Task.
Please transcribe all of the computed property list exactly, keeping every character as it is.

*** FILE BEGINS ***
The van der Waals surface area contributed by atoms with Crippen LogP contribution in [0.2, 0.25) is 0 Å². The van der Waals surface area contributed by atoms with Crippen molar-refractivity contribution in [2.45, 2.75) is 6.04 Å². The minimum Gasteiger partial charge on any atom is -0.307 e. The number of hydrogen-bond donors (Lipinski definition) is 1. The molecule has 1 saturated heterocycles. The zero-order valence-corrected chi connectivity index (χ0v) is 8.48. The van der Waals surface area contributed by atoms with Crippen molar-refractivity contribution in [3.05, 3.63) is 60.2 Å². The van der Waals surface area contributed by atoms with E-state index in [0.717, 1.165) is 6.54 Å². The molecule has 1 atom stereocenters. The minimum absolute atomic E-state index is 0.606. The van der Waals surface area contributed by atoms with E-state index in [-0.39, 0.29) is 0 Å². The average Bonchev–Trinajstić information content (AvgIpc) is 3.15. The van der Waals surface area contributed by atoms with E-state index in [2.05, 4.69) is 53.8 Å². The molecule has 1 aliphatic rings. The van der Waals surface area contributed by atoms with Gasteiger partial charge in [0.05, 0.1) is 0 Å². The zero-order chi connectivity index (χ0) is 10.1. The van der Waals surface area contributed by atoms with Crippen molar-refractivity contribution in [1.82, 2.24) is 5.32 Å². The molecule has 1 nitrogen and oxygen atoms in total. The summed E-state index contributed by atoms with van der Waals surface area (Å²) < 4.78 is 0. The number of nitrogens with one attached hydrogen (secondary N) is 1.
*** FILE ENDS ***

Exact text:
The van der Waals surface area contributed by atoms with Crippen LogP contribution in [0.2, 0.25) is 0 Å². The van der Waals surface area contributed by atoms with Crippen molar-refractivity contribution in [2.45, 2.75) is 6.04 Å². The minimum Gasteiger partial charge on any atom is -0.307 e. The number of hydrogen-bond donors (Lipinski definition) is 1. The molecule has 1 saturated heterocycles. The zero-order valence-corrected chi connectivity index (χ0v) is 8.48. The van der Waals surface area contributed by atoms with Crippen molar-refractivity contribution in [3.05, 3.63) is 60.2 Å². The van der Waals surface area contributed by atoms with E-state index in [0.717, 1.165) is 6.54 Å². The molecule has 1 atom stereocenters. The minimum absolute atomic E-state index is 0.606. The van der Waals surface area contributed by atoms with E-state index in [-0.39, 0.29) is 0 Å². The average Bonchev–Trinajstić information content (AvgIpc) is 3.15. The van der Waals surface area contributed by atoms with E-state index in [2.05, 4.69) is 53.8 Å². The molecule has 1 aliphatic rings. The van der Waals surface area contributed by atoms with Gasteiger partial charge in [0.05, 0.1) is 0 Å². The zero-order chi connectivity index (χ0) is 10.1. The van der Waals surface area contributed by atoms with Crippen molar-refractivity contribution in [1.82, 2.24) is 5.32 Å². The molecule has 1 nitrogen and oxygen atoms in total. The summed E-state index contributed by atoms with van der Waals surface area (Å²) < 4.78 is 0. The number of nitrogens with one attached hydrogen (secondary N) is 1.